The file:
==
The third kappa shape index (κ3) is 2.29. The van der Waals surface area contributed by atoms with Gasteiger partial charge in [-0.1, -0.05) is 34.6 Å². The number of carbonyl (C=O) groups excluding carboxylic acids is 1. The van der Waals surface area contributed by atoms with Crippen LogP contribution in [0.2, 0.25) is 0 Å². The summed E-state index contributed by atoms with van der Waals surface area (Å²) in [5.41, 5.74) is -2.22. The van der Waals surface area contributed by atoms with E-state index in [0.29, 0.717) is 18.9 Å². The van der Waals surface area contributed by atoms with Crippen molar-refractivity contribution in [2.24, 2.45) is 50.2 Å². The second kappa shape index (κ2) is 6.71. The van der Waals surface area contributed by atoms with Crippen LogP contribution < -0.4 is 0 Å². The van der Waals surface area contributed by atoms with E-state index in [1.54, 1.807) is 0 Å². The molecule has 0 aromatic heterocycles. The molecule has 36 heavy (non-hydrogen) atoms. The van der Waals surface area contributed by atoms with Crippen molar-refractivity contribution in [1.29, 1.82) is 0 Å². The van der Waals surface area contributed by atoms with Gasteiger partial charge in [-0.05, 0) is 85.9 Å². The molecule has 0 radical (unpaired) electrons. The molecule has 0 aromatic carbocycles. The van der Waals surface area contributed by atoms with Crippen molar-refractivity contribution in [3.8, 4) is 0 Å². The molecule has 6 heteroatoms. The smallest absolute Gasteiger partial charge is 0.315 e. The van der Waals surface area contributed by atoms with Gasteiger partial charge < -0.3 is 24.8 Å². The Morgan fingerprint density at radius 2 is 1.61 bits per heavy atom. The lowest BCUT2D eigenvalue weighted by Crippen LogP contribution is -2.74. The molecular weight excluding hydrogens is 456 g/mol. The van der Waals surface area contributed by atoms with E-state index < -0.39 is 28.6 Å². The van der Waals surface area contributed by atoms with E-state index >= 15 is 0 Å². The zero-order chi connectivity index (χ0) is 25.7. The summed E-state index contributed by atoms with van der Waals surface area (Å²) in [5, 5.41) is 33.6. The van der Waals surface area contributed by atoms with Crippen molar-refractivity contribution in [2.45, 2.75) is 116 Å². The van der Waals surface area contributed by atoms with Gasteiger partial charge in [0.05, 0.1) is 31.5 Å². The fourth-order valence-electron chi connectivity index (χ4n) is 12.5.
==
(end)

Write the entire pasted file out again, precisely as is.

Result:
The third kappa shape index (κ3) is 2.29. The van der Waals surface area contributed by atoms with Gasteiger partial charge in [-0.1, -0.05) is 34.6 Å². The number of carbonyl (C=O) groups excluding carboxylic acids is 1. The van der Waals surface area contributed by atoms with Crippen LogP contribution in [0.2, 0.25) is 0 Å². The summed E-state index contributed by atoms with van der Waals surface area (Å²) in [5.41, 5.74) is -2.22. The van der Waals surface area contributed by atoms with E-state index in [0.29, 0.717) is 18.9 Å². The van der Waals surface area contributed by atoms with Crippen molar-refractivity contribution in [2.24, 2.45) is 50.2 Å². The second kappa shape index (κ2) is 6.71. The van der Waals surface area contributed by atoms with Crippen LogP contribution < -0.4 is 0 Å². The van der Waals surface area contributed by atoms with E-state index in [1.54, 1.807) is 0 Å². The molecule has 0 aromatic heterocycles. The molecule has 36 heavy (non-hydrogen) atoms. The van der Waals surface area contributed by atoms with Crippen molar-refractivity contribution in [1.29, 1.82) is 0 Å². The van der Waals surface area contributed by atoms with Gasteiger partial charge in [-0.05, 0) is 85.9 Å². The molecule has 0 radical (unpaired) electrons. The molecule has 0 aromatic carbocycles. The van der Waals surface area contributed by atoms with Crippen molar-refractivity contribution in [3.8, 4) is 0 Å². The molecule has 6 heteroatoms. The smallest absolute Gasteiger partial charge is 0.315 e. The van der Waals surface area contributed by atoms with Gasteiger partial charge < -0.3 is 24.8 Å². The Morgan fingerprint density at radius 2 is 1.61 bits per heavy atom. The lowest BCUT2D eigenvalue weighted by Crippen LogP contribution is -2.74. The molecular weight excluding hydrogens is 456 g/mol. The van der Waals surface area contributed by atoms with E-state index < -0.39 is 28.6 Å². The van der Waals surface area contributed by atoms with E-state index >= 15 is 0 Å². The zero-order chi connectivity index (χ0) is 25.7. The summed E-state index contributed by atoms with van der Waals surface area (Å²) in [5, 5.41) is 33.6. The van der Waals surface area contributed by atoms with Crippen molar-refractivity contribution in [2.45, 2.75) is 116 Å². The van der Waals surface area contributed by atoms with Gasteiger partial charge in [0.05, 0.1) is 31.5 Å². The fourth-order valence-electron chi connectivity index (χ4n) is 12.5.